38 Shephatiah son of Mattan, Gedaliah son of Pashhur, Jehukal son of Shelemiah, and Pashhur son of Malkijah heard what Jeremiah was telling all the people when he said, 2 “This is what the Lord says: ‘Whoever stays in this city will die by the sword, famine or plague, but whoever goes over to the Babylonians will live. They will escape with their lives; they will live.’ 3 And this is what the Lord says: ‘This city will certainly be given into the hands of the army of the king of Babylon, who will capture it.’”
4 Then the officials said to the king, “This man should be put to death. He is discouraging the soldiers who are left in this city, as well as all the people, by the things he is saying to them. This man is not seeking the good of these people but their ruin.”
5 “He is in your hands,” King Zedekiah answered. “The king can do nothing to oppose you.”
6 So they took Jeremiah and put him into the cistern of Malkijah, the king’s son, which was in the courtyard of the guard. They lowered Jeremiah by ropes into the cistern; it had no water in it, only mud, and Jeremiah sank down into the mud.
7 But Ebed-Melek, a Cushite, an official in the royal palace, heard that they had put Jeremiah into the cistern. While the king was sitting in the Benjamin Gate, 8 Ebed-Melek went out of the palace and said to him,9 “My lord the king, these men have acted wickedly in all they have done to Jeremiah the prophet. They have thrown him into a cistern, where he will starve to death when there is no longer any bread in the city.”
10 Then the king commanded Ebed-Melek the Cushite, “Take thirty men from here with you and lift Jeremiah the prophet out of the cistern before he dies.”
11 So Ebed-Melek took the men with him and went to a room under the treasury in the palace. He took some old rags and worn-out clothes from there and let them down with ropes to Jeremiah in the cistern. 12 Ebed-Melek the Cushite said to Jeremiah, “Put these old rags and worn-out clothes under your arms to pad the ropes.” Jeremiah did so, 13 and they pulled him up with the ropes and lifted him out of the cistern. And Jeremiah remained in the courtyard of the guard.
(Jeremiah 38:1-13 NIV)
As we begin Chapter 38, we immediately notice there are a lot of similarities with Chapter 37. Some scholars have wondered if these two chapters are one in the same event, or if they are two separate events. There is more evidence that these two chapters represent two different incidents, as Jeremiah uses different names, places, and surrounding circumstances in the text. Also, chapter 37 indicated that the Babylonians had temporarily halted their siege against Jerusalem to fight the Egyptians, while chapter 38 shows that the Babylonians had returned and resumed their attack on the city.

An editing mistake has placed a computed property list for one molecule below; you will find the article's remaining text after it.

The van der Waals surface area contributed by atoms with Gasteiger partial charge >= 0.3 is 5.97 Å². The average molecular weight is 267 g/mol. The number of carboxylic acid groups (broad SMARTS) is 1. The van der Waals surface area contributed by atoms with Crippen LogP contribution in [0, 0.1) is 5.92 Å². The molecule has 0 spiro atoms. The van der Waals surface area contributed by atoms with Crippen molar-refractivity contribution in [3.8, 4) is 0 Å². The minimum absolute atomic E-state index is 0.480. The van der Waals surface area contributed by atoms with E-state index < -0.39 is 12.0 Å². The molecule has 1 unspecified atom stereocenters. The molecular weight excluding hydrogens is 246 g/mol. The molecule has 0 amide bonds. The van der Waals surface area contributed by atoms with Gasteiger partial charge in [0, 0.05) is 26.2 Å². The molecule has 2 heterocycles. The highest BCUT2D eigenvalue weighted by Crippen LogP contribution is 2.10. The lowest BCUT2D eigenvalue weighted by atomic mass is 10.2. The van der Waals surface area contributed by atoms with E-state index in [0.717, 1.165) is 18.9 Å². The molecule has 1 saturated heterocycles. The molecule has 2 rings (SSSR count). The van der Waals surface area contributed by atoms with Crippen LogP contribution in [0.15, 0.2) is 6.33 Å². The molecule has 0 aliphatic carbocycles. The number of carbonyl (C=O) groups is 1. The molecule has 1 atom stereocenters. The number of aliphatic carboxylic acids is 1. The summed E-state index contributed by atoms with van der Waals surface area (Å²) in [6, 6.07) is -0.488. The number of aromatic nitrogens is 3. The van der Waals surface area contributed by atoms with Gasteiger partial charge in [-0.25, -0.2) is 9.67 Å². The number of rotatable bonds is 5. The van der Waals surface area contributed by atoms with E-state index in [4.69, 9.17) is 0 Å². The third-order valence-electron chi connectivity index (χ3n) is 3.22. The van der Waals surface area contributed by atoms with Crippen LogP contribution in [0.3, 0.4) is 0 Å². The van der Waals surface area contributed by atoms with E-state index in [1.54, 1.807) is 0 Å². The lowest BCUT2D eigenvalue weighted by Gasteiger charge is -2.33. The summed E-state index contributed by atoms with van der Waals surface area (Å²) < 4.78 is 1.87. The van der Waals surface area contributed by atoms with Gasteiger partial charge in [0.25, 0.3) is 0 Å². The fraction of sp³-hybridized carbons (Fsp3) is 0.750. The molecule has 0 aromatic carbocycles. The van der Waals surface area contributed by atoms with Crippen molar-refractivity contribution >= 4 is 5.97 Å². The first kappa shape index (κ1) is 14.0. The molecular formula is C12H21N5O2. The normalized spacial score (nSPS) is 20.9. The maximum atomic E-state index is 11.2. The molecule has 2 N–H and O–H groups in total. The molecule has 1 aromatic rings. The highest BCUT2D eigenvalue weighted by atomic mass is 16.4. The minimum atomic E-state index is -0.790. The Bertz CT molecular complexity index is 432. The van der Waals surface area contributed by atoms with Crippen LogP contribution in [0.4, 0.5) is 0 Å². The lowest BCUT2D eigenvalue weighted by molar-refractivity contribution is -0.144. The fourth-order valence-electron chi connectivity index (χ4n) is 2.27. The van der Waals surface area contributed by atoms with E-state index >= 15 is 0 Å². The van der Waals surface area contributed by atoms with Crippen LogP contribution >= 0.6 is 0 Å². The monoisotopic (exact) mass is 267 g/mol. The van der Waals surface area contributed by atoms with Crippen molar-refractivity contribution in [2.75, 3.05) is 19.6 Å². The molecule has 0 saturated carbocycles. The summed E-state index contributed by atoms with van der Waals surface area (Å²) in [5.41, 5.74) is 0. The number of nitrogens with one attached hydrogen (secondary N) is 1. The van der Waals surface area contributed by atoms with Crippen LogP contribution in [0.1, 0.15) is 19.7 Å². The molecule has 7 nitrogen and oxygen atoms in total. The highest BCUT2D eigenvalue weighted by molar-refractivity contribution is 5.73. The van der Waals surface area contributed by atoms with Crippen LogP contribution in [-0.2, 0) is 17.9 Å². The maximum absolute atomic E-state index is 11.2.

Chapter 38 begins with some high-ranking government officials accusing Jeremiah of treason and demanding his execution. Jeremiah’s crime? Preaching God’s word. Note that the phrases they quote are nothing new; in fact, the words they quote are nearly identical to 21:9-10.
The king, being fearful of the officials, does not oppose them. The officials, knowing that the king has a soft spot in his heart for Jeremiah and might take retaliatory action if they do kill Jeremiah, decide to let him die in prison rather than kill him outright. The officials put Jeremiah in a muddy cistern, where he will die a slow death.
It’s interesting to note that the same officials that demanded Jeremiah’s loyalty to Judah and Jerusalem are the same officials that had feigned loyalty to Nebuchadnezzar and are now fighting against him. Jeremiah was not selling out to the Babylonians; he was preaching God’s Word and offering rescue to those who would obey the Lord.
Verses 7 – 13 tell of Jeremiah’s rescuer – not a fellow Jew, but an Ethiopian eunuch, a high-ranking servant in the king’s household. Much like the story of the Good Samaritan in Luke 10:25-37, the Lord uses an unlikely hero to honor His promise to preserve Jeremiah’s life and ministry (1:8).
The Ethiopian eunuch pleads his case before the king during one of the king’s public hearings when people could settle their grievances. The king grants the eunuch’s request and sends a group of men to pull Jeremiah out of the muddy cistern-cell-would-be-grave.
Obviously, the eunuch did not need thirty people to rescue one man from the cistern; the majority were probably sent along as protection against the officials who put Jeremiah here in the first place.
The eunuch showed much empathy and compassion toward Jeremiah, sending down rags and old clothing items for Jeremiah to put under his arms before looping the rope around him. The eunuch knew of Jeremiah’s weakened condition, as well as the tremendous force that would be required to overcome the suction of the mud and pull him to safety.
After Jeremiah’s rescue, he returned to the courtyard of the guard, under house arrest, and safe (for the moment) from the other officials.
Like Jeremiah, may we have the strength of conviction and courage to proclaim the Lord’s truths regardless of the personal cost.
Like the eunuch, may we have the empathy and compassion to care for others who are downtrodden and abused, to have the heart of Jesus for those marginalized by society and by those who have the power to make a difference.